Questions tagged [word-usage]

This tag is for questions which a dictionary cannot answer about the meaning or correctness of a word in a sentence. Give as much context as possible.

1,051 questions with no upvoted or accepted answers
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2
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75 views

is regretting and regrets

I know this is the basic grammar knowledge, but I can't figure out the differences between these sentences: 1)We sure hope Brad is regretting those hateful tweets now. and 2)We sure hope Brad regrets ...
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1answer
24 views

as softly and aesthetically as it deserves

I would like to know if the following comparison, parallelism is grammatically correct : "as softly and aesthetically as it deserves" or rather "as soft and aesthetical as it deserves&...
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1answer
725 views

Is "Her hair is in a pigtail" (singular) used in British English?

The British say "Her hair is in a plait" (picture 1) but "Her hair is in pigtails" (picture 2). Americans say "Her hair is in a braid" (No.1) and "Her hair is in ...
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1answer
195 views

What word best describes "to move your hand over a surface while pressing firmly"?

rub [intransitive, transitive] to move your hand, or something such as a cloth, backwards and forwards over a surface while pressing firmly → stroke rub your nose/chin/eyes/forehead etc ...
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0answers
61 views

Run it under water, hold it under water, run water over it

The following sentences are about rinsing something under running water, be it a whisk (or any utensil for that matter) or a scald, wound/cut. Just run it under water. Just hold it under water. ...
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2answers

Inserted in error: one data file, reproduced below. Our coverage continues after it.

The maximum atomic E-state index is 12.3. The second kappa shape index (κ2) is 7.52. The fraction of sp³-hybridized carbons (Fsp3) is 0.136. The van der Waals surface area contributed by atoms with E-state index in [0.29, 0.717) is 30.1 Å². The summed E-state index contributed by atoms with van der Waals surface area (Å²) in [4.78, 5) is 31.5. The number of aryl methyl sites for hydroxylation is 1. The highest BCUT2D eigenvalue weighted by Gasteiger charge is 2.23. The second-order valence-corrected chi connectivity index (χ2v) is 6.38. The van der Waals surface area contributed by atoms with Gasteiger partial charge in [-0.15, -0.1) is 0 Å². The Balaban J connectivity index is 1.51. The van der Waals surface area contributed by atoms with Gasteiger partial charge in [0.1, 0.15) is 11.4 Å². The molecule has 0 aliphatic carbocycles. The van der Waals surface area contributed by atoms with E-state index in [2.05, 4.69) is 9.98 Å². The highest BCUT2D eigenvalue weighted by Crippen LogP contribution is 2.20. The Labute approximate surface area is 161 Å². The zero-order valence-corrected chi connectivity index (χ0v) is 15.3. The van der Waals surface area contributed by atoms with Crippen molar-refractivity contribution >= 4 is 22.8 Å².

4k views

usage of ‘hope’: uncountable or countable plural?

Here are some examples from dictionaries where hope is used in the plural people have hopes of increasing trade between the two regions (Collins Cobuild) she has hopes of studying to be a ...
2
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1answer
185 views

Understanding inwards and outwards in context

The following quotation is from Anthony Trollope's The Small House at Allington: That she was a lady, inwards and outwards, from the crown of her head to the sole of her feet, in head, in heart, ...
2
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2answers
1k views

contexts for "to learn" vs. "for learning"

Consider the following sentences We came here to learn English. We came here for learning English. I suppose most of us here would agree that both of them are grammatically correct. And I ...
2
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1answer
87 views

Can I use the verb 'forgo' in this context?

Cambridge says: forgo (v.) to not have or do something enjoyable: I shall have to forgo the pleasure of seeing you this week. So, can I use the verb forgo in this context? For example, if one ...
2
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1answer
571 views

using "a/an" with "enjoyment"

Can enjoyment be used with an article "a/an" or should it always be a non-countable noun? For example, Listening to her was always an enjoyment. Among numerous examples of using "enjoyment" in ...
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1answer
11k views

What is the difference between "I am sorry to miss your concert" & "I am sorry for missing your concert"?

Here is from the dictionary Sorry (adj): [not before noun] feeling sad and sympathetic sorry (that)… I'm sorry that your husband lost his job. sorry (to see, hear, etc.) We're sorry to ...
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1answer
4k views

Is it right to use the structure "do as well as doing"?

These properties are particularly useful in travel items which can face varying climates and weather conditions, as well as withstanding the rigors of various transport methods and rough handling. In ...